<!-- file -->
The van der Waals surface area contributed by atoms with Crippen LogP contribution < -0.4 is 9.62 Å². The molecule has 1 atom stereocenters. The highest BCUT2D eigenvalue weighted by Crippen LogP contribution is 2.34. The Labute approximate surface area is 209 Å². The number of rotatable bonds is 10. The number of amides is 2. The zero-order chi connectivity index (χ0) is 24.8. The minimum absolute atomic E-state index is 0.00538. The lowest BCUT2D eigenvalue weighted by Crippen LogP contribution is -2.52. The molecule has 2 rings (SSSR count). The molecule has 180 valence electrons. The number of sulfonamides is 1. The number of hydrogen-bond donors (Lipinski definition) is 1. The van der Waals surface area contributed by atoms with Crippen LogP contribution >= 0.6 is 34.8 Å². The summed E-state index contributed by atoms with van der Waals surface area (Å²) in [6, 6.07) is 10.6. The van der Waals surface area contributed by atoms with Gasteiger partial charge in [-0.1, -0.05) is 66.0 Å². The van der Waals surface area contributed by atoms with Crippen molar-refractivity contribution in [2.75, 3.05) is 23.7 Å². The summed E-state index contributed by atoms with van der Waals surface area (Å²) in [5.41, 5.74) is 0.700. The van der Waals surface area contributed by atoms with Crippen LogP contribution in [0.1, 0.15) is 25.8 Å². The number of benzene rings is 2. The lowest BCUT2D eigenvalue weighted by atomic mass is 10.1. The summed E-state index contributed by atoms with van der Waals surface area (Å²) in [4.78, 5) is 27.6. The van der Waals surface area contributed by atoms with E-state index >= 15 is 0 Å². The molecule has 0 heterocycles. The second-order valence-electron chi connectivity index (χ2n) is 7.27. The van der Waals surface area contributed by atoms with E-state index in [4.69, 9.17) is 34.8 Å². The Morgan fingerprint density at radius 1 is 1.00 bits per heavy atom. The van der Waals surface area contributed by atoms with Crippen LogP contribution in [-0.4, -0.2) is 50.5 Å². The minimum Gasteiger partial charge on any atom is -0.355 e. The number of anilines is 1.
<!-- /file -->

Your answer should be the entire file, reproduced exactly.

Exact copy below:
The van der Waals surface area contributed by atoms with Crippen LogP contribution < -0.4 is 9.62 Å². The molecule has 1 atom stereocenters. The highest BCUT2D eigenvalue weighted by Crippen LogP contribution is 2.34. The Labute approximate surface area is 209 Å². The number of rotatable bonds is 10. The number of amides is 2. The zero-order chi connectivity index (χ0) is 24.8. The minimum absolute atomic E-state index is 0.00538. The lowest BCUT2D eigenvalue weighted by Crippen LogP contribution is -2.52. The molecule has 2 rings (SSSR count). The molecule has 180 valence electrons. The number of sulfonamides is 1. The number of hydrogen-bond donors (Lipinski definition) is 1. The van der Waals surface area contributed by atoms with Crippen LogP contribution >= 0.6 is 34.8 Å². The summed E-state index contributed by atoms with van der Waals surface area (Å²) in [6, 6.07) is 10.6. The van der Waals surface area contributed by atoms with Gasteiger partial charge in [-0.1, -0.05) is 66.0 Å². The van der Waals surface area contributed by atoms with Crippen molar-refractivity contribution in [2.75, 3.05) is 23.7 Å². The summed E-state index contributed by atoms with van der Waals surface area (Å²) in [5.41, 5.74) is 0.700. The van der Waals surface area contributed by atoms with Crippen LogP contribution in [0.1, 0.15) is 25.8 Å². The number of benzene rings is 2. The lowest BCUT2D eigenvalue weighted by atomic mass is 10.1. The summed E-state index contributed by atoms with van der Waals surface area (Å²) in [4.78, 5) is 27.6. The van der Waals surface area contributed by atoms with E-state index >= 15 is 0 Å². The molecule has 0 heterocycles. The second-order valence-electron chi connectivity index (χ2n) is 7.27. The van der Waals surface area contributed by atoms with E-state index in [4.69, 9.17) is 34.8 Å². The Morgan fingerprint density at radius 1 is 1.00 bits per heavy atom. The van der Waals surface area contributed by atoms with Crippen LogP contribution in [-0.4, -0.2) is 50.5 Å². The minimum Gasteiger partial charge on any atom is -0.355 e. The number of anilines is 1.